This Saturday, Tim and I were going to meet two American friends at a museum in den Haag, but when we arrived there seemed to be a lot of people milling around outside. People with children. Children in costumes. Some children in costumes with their faces painted black. An inquiry at a bakery revealed that everyone was waiting for a parade: Sinterklaas was arriving! Museum plans were promptly ditched in favor of Sinterklaas and his entourage.
Sinterklaas is also known as Saint Nicholas, a real-life bishop from Turkey who was known for his generosity to poor children. Historical St. Nick and Santa Claus and cultural evolution have all contributed to the current interpretations of Sinterklaas. There’s no sleigh or reindeer—Sinterklaas comes from lovely Spain, where he spends the warm months of the year presumably enjoying citrus fruits. He arrives in the Netherlands by boat in November (literally: there is a televised arrival) and then visits each town in parades like the one we saw. Sinterklaas rides on a white horse and resembles a bishop. His special day is December 5, a day on which holiday gifts are traditionally exchanged after carrots are left in shoes near chimneys the night before. (Christmas, or Kerstmis, still occurs on December 25 and is more of a family/church/food/togetherness day.)
All of this is similar and yet different from our American traditions. But perhaps you are thinking: Um, Meghan, in that first paragraph, did you say something about children in blackface? Yes. Surprisingly, I did. And now we must talk about Zwarte Piet.
[Staring at screen thinking how to explain this. There’s no way around it: if you’re American, this is going to be very awkward.]
Sinterklaas is aided in his holiday tour by his sidekick Zwarte Piet (“Black Pete”). Zwarte Piet helps Sint out and knows who has been naughty or nice. (Apparently in days gone by, if you had been naughty, ZP might actually 1. administer punishment to you or 2. take you in his sack back to Spain.) There are so many sticky points here that it’s difficult to start.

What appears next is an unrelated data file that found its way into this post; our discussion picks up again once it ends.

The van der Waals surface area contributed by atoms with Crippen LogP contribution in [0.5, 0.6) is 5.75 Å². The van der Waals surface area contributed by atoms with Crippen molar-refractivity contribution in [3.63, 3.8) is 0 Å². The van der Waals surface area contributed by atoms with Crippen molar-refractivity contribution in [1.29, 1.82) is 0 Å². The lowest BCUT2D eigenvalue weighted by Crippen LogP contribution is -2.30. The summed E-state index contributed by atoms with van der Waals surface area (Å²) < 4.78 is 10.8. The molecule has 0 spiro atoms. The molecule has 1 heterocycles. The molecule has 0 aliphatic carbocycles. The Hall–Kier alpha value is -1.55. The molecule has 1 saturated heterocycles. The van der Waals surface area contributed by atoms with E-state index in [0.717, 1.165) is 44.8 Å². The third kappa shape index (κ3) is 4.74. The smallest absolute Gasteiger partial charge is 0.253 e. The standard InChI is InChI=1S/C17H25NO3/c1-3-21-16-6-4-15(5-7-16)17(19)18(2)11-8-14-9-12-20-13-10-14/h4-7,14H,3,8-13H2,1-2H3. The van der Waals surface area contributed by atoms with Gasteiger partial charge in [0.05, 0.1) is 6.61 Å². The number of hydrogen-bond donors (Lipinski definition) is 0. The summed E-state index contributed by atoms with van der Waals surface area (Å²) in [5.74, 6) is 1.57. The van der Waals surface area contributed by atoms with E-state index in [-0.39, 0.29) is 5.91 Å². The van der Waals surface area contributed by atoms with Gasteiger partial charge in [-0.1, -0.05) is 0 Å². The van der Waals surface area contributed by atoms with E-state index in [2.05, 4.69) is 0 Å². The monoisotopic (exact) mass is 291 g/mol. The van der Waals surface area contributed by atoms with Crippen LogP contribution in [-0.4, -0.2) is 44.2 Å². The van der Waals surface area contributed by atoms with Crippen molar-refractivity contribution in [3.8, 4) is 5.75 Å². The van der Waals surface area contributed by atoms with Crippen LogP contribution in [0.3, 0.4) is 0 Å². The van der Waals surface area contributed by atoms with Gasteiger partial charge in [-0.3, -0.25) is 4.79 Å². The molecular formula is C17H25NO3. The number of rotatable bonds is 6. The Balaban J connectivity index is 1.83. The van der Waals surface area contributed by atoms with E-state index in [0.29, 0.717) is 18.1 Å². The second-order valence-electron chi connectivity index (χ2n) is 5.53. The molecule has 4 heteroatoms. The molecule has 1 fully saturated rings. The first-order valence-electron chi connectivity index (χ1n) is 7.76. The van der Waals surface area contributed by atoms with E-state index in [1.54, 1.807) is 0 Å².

First off, the relationship between Sinterklaas and ZP. Although current lore insists otherwise, there is an uncomfortable historical undertone of slavery. There are also caricatures of ZP that appear in store displays, and some of them to my eye are demeaning. Some sources say that yes, earlier the relationship went more in that direction, but now Sinterklaas and ZP are just partners and work together as friends. (I think this is the way modern Dutch children see it. In fact, they all want to dress up as ZP because he is more fun than Sinterklaas. There were a handful of children dressed as Sinterklaas at the parade, and dozens of ZPs.) My copy of The Holland Handbook is emphatically rosy-toned about Zwarte Piet, insisting that Piet is from the Moorish country of Spain and he is employed by the saint. And yes, when people dress up as him, they paint their faces black and wear big gold hoop earrings and black wigs. The handbook also strictly informs me that, lest I wonder otherwise, the character of Zwarte Piet does not negatively affect Dutch children’s view of black people.
As the parade began, I craned my neck to see what was coming around the corner and the very first sight was a marching band entirely in blackface. I literally gasped and turned to my American friend. “Oh my gosh. They’re all…” The band passed by (they were quite good). I squinted to see if any of them were actually dark-skinned. Nope. The parade continued and most of the participating bands, floats, and sweets-givers were dressed as Zwarte Pieten complete with full black makeup.
The children lining the streets would hold out sacks and beg Zwarte Piet (any of them) to stop and give them treats. Rather than candy, cookies, oranges, and carrots were distributed. (And no, the kids did not seem disappointed by fresh produce.)
Much like at the New York Thanksgiving Day Parade, Sinterklaas brought up the rear and made a dramatic entrance on his white horse, preceded by other riders dressed like… medieval royalty?
The forty-five minute parade was an exciting spontaneous experience, and by the end I was as eager as any of the kids to see Sinterklaas arrive. The blackface thing made all four of us distinctly uncomfortable, and we talked about it for the rest of the evening: How would we explain to a Dutch person why this weirds us out so much (because though it seems a little touchy, they are not bothered by it)? What the dickens would we tell our kids?
For now, I think I’ll stick to believing in elves and flying reindeer.
And for another foreigner’s take on ZP, do check out David Sedaris’s essay “Six to Eight Black Men.”